As for the concept of connecting, Moore observes that “there are only a few things every single person in the world has in common. One is that we all need each other. To have a song [“Connect”] that captures that is pretty special.” While most of the songs on Connect were written in 2012, the album’s title track “Connect” contains the oldest riff in Moore’s musical arsenal. “It’s fun; I wrote it while in high school learning how to play guitar, and I always had it in my back pocket,” the singer recalls. “I’ve brought it up on every record, but wasn’t right.” Finally, though his eternal riff found its perfect chorus—with a little banjo added for good measure.
Drummer Goodwin notes: “We’re a career band. We want to build and take the time to make things right. The first time we ever jammed it was a massive wall of sound; amazing for a trio. It’s been that way ever since. On Connect, we went more for ’big’ rather than ’heavy.’ We did a lot of percussion–tambourines and shakers—and that’s rounded us out when we play acoustically as well.”
The third time is the charm on Connect. With two powerful albums and three varied EP’s preceding it, Connect ties the Sick Puppies sound and vibe together and sets the stage for future aural adventures in all shapes and sizes. To wit: the persuasive lyrics of “Run,” which is a favorite of Moore’s, contains his personal mantra in lines such as: “You better run as fast as you can / cause this world tries to stop you, stop you, stop you / whenever it can.” He confesses, “I only subscribe to that half the time, so it’s good to have a song you can sing to yourself for inspiration as much as to your audience!” Even with Connect’s myriad lyrical and musical layers, the record still manages to breathe. “I believe that we succeeded in making an album that will stand the test of time,” Moore concludes with a laugh. “At least I hope so!”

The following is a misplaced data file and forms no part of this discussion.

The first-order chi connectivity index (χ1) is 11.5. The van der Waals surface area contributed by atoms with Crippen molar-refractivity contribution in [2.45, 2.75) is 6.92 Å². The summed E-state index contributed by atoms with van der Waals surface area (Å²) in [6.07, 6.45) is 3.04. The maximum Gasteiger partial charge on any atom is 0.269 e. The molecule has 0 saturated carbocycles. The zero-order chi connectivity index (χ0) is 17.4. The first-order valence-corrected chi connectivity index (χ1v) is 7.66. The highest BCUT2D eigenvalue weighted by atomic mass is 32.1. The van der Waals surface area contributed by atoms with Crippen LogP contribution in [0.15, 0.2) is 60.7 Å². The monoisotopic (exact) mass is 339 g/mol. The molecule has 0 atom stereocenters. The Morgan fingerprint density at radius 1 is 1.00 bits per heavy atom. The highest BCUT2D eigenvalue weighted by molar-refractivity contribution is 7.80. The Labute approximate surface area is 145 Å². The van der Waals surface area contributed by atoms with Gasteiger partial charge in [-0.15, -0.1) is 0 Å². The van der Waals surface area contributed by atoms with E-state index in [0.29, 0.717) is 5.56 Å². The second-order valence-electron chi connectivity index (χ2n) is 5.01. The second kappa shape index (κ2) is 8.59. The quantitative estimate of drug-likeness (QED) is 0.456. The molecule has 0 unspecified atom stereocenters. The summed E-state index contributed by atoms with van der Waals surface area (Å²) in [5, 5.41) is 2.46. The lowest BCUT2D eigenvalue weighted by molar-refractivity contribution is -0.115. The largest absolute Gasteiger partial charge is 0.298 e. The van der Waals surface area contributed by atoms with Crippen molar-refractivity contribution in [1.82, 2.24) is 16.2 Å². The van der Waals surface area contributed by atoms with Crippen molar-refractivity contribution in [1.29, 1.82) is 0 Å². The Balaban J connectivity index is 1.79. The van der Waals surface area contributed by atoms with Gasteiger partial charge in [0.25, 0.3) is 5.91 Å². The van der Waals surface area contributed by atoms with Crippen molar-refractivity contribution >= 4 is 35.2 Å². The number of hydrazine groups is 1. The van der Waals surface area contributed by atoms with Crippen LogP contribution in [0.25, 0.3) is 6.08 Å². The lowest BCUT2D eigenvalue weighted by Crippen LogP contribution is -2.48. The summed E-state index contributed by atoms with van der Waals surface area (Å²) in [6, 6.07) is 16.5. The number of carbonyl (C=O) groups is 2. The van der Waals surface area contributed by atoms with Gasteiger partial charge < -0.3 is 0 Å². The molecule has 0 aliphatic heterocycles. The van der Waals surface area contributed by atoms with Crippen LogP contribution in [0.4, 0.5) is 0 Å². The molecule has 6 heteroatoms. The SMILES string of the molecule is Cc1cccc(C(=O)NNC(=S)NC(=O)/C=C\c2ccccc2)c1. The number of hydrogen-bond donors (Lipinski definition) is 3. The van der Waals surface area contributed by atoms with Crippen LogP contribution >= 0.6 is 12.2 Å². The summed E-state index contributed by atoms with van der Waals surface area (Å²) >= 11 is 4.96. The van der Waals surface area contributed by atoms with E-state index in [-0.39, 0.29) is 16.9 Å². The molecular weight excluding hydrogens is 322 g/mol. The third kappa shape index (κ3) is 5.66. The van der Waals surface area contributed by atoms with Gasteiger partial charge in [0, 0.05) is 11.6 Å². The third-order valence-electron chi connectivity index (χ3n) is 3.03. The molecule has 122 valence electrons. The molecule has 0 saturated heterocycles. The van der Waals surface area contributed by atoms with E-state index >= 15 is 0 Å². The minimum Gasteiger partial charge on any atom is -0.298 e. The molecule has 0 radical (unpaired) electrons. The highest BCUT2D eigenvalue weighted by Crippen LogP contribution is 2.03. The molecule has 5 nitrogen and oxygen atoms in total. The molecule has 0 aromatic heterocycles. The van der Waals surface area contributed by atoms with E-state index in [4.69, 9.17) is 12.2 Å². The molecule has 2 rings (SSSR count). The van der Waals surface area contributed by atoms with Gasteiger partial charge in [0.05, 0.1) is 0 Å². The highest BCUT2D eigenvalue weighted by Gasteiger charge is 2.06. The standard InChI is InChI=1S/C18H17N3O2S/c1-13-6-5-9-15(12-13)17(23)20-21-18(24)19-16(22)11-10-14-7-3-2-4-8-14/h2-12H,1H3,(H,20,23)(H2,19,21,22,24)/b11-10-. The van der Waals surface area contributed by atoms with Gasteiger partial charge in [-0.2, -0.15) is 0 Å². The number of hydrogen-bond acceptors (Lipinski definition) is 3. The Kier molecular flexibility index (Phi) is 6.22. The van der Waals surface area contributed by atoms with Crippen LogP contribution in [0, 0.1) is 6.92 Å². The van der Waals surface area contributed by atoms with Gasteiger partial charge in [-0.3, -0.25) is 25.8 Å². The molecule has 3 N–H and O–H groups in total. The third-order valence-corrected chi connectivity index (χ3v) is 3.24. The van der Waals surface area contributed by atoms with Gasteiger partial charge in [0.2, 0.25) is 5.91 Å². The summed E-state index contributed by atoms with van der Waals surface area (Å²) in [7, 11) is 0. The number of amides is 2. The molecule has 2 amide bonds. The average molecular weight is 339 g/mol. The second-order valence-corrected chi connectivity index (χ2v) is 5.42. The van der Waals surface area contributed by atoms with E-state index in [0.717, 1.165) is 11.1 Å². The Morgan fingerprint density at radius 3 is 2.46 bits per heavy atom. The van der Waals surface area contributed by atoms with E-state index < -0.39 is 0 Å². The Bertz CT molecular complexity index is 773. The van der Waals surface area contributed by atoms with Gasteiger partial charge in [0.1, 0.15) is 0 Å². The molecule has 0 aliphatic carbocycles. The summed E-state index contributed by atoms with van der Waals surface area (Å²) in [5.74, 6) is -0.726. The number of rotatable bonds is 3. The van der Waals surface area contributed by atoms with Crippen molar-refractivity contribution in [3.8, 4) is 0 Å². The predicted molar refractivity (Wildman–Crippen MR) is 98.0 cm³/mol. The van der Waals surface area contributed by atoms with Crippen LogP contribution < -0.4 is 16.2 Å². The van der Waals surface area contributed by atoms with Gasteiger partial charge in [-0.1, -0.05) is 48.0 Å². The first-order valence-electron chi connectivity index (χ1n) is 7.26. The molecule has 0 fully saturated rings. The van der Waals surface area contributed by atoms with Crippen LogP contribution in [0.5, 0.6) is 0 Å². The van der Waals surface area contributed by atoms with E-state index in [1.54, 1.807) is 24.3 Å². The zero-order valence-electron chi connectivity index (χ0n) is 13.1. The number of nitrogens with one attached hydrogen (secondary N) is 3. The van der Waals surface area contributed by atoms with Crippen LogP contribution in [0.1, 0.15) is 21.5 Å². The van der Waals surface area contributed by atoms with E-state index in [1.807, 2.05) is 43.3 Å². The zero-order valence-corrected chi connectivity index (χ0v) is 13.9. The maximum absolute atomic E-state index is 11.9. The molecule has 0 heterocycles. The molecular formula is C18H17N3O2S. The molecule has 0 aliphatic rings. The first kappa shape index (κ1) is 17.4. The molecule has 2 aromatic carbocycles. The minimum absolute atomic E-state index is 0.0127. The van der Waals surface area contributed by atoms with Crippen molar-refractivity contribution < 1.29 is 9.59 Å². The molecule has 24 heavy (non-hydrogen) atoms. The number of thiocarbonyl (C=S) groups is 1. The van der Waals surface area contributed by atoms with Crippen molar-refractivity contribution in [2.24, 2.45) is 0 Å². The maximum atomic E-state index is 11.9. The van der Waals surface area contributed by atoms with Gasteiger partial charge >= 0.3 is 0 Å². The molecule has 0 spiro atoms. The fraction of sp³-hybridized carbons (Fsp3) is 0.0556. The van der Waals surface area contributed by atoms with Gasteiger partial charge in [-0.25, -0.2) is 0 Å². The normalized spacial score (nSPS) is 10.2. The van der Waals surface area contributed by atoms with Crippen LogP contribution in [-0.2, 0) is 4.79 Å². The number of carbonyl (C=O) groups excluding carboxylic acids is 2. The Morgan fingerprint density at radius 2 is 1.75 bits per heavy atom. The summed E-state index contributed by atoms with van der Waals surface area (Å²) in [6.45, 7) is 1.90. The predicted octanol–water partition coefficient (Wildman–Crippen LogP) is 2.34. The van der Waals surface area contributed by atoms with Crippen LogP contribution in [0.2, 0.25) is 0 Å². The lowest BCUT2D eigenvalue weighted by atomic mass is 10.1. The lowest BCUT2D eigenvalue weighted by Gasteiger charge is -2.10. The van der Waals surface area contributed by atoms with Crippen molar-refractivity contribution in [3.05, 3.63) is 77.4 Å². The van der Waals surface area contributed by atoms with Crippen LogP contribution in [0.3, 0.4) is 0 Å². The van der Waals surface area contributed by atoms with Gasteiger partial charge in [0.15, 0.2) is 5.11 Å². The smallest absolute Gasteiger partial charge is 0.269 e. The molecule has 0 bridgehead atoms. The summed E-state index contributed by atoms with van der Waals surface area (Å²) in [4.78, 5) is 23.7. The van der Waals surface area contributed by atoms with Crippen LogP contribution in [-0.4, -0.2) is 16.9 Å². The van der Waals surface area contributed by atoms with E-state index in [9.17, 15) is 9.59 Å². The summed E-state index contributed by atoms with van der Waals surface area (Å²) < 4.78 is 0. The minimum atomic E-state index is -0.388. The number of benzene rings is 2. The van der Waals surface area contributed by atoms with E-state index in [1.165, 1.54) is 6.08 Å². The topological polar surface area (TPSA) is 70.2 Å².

Hamilton Ontario Canada | Rock
There’s stubborn. And then there’s Kaz stubborn. The singer-songwriter of Redlight King refused to take no for an answer when music business suits denied his request to sample a Neil Young classic, pressing relentlessly until he got a “yes.” More importantly, Kaz held on to vanquish the inner demons that nearly wrecked him several years ago. Now, with “Something for the Pain,” Redlight King’s redemptive Hollywood Records debut album, Kaz relives both his darkest days and the turn-around, when he clawed his way back to the light.
A latticework of rock and hip hop, the album conjures old school sounds, thanks to Kaz and producers Wally Gagel and Xandy Barry, as well as the good vibes at Hollywood’s TGG Studios (now called Wax Studios, whose alums include Jimi Hendrix, the Doors and, yes, Neil Young). “I’m all about mixing in the old sounds,” Kaz says, “and giving it that warm, analog feel. There is sampling, hip hop grooves and beats, but I also wanted good old fashioned meat and potatoes: bass, guitar, drums.”
The sound may be warm, but his songs revisit the cold climate of Kaz’s native Hamilton, Ont., and the even chillier emotional landscape of his lost years. In the astonishing hip-hop flavored debut single, “Old Man,” Kaz offers a reluctant salute to his father, a larger-than-life figure who taught school by day and raced stock cars at night (“The life he demanded/Kept us all in a struggle/When he ruled with his fist/It kept us all out of trouble”). “No father issues here,” says Kaz with a laugh.
Hard-edged rockers like the blustery “Bullet in My Hand,” “The Underground” and the title track take listeners on a vertical drop into an abyss Kaz once knew all too well. “Most of it was written while the feelings were still there,” he recalls. “My songs are written about real issues, real experiences. I like to bring listeners in deep, and give them time to look around.”
Kaz starts “digging six feet up” (as he puts it) on songs like “Comeback,” “Built to Last” and the irresistibly melodic “Driving to Kalifornia.” Collectively, they describe the hard labor of rebuilding a life, then hitting the road, with the wintry east receding in the rear view mirror. The album ends with the acoustic-flavored “Past the Gates” and “When the Dust Settles Down,” the former a hope-filled forward glance, the latter a last look back. He may be whistling past the graveyard, but it’s such a pretty tune.